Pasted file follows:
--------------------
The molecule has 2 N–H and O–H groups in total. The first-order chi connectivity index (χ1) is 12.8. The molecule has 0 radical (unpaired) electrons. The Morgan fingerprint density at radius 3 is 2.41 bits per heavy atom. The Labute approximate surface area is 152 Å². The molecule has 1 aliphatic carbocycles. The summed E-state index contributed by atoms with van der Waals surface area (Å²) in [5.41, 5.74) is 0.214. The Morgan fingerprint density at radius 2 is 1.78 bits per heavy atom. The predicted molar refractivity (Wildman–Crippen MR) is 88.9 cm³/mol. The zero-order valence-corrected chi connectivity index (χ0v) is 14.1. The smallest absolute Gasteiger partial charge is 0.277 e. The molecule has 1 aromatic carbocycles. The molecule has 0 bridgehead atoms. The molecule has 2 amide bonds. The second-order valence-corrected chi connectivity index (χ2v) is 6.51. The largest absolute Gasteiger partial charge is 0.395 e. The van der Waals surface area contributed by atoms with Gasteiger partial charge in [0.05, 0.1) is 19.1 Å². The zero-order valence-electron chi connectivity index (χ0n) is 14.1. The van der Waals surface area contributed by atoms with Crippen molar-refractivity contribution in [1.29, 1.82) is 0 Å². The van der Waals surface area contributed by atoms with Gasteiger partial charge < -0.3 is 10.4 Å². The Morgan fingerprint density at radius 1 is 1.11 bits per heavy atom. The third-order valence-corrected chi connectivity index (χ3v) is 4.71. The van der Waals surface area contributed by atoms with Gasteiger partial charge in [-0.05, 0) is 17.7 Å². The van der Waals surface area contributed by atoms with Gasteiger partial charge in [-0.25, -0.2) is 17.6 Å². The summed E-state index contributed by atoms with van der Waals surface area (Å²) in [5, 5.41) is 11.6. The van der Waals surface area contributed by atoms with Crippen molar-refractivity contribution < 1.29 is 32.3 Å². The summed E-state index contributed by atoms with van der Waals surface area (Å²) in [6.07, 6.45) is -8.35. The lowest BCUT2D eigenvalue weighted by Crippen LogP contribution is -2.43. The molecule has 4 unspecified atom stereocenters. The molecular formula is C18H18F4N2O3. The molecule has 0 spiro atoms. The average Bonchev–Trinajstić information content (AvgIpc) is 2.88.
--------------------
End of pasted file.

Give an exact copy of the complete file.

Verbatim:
The molecule has 2 N–H and O–H groups in total. The first-order chi connectivity index (χ1) is 12.8. The molecule has 0 radical (unpaired) electrons. The Morgan fingerprint density at radius 3 is 2.41 bits per heavy atom. The Labute approximate surface area is 152 Å². The molecule has 1 aliphatic carbocycles. The summed E-state index contributed by atoms with van der Waals surface area (Å²) in [5.41, 5.74) is 0.214. The Morgan fingerprint density at radius 2 is 1.78 bits per heavy atom. The predicted molar refractivity (Wildman–Crippen MR) is 88.9 cm³/mol. The zero-order valence-corrected chi connectivity index (χ0v) is 14.1. The smallest absolute Gasteiger partial charge is 0.277 e. The molecule has 1 aromatic carbocycles. The molecule has 0 bridgehead atoms. The molecule has 2 amide bonds. The second-order valence-corrected chi connectivity index (χ2v) is 6.51. The largest absolute Gasteiger partial charge is 0.395 e. The van der Waals surface area contributed by atoms with Gasteiger partial charge in [0.05, 0.1) is 19.1 Å². The zero-order valence-electron chi connectivity index (χ0n) is 14.1. The van der Waals surface area contributed by atoms with Crippen molar-refractivity contribution in [1.29, 1.82) is 0 Å². The van der Waals surface area contributed by atoms with Gasteiger partial charge < -0.3 is 10.4 Å². The Morgan fingerprint density at radius 1 is 1.11 bits per heavy atom. The third-order valence-corrected chi connectivity index (χ3v) is 4.71. The van der Waals surface area contributed by atoms with Gasteiger partial charge in [-0.05, 0) is 17.7 Å². The van der Waals surface area contributed by atoms with Gasteiger partial charge in [-0.25, -0.2) is 17.6 Å². The summed E-state index contributed by atoms with van der Waals surface area (Å²) in [5, 5.41) is 11.6. The van der Waals surface area contributed by atoms with Crippen molar-refractivity contribution < 1.29 is 32.3 Å². The summed E-state index contributed by atoms with van der Waals surface area (Å²) in [6.07, 6.45) is -8.35. The lowest BCUT2D eigenvalue weighted by Crippen LogP contribution is -2.43. The molecule has 4 unspecified atom stereocenters. The molecular formula is C18H18F4N2O3. The molecule has 0 spiro atoms. The average Bonchev–Trinajstić information content (AvgIpc) is 2.88.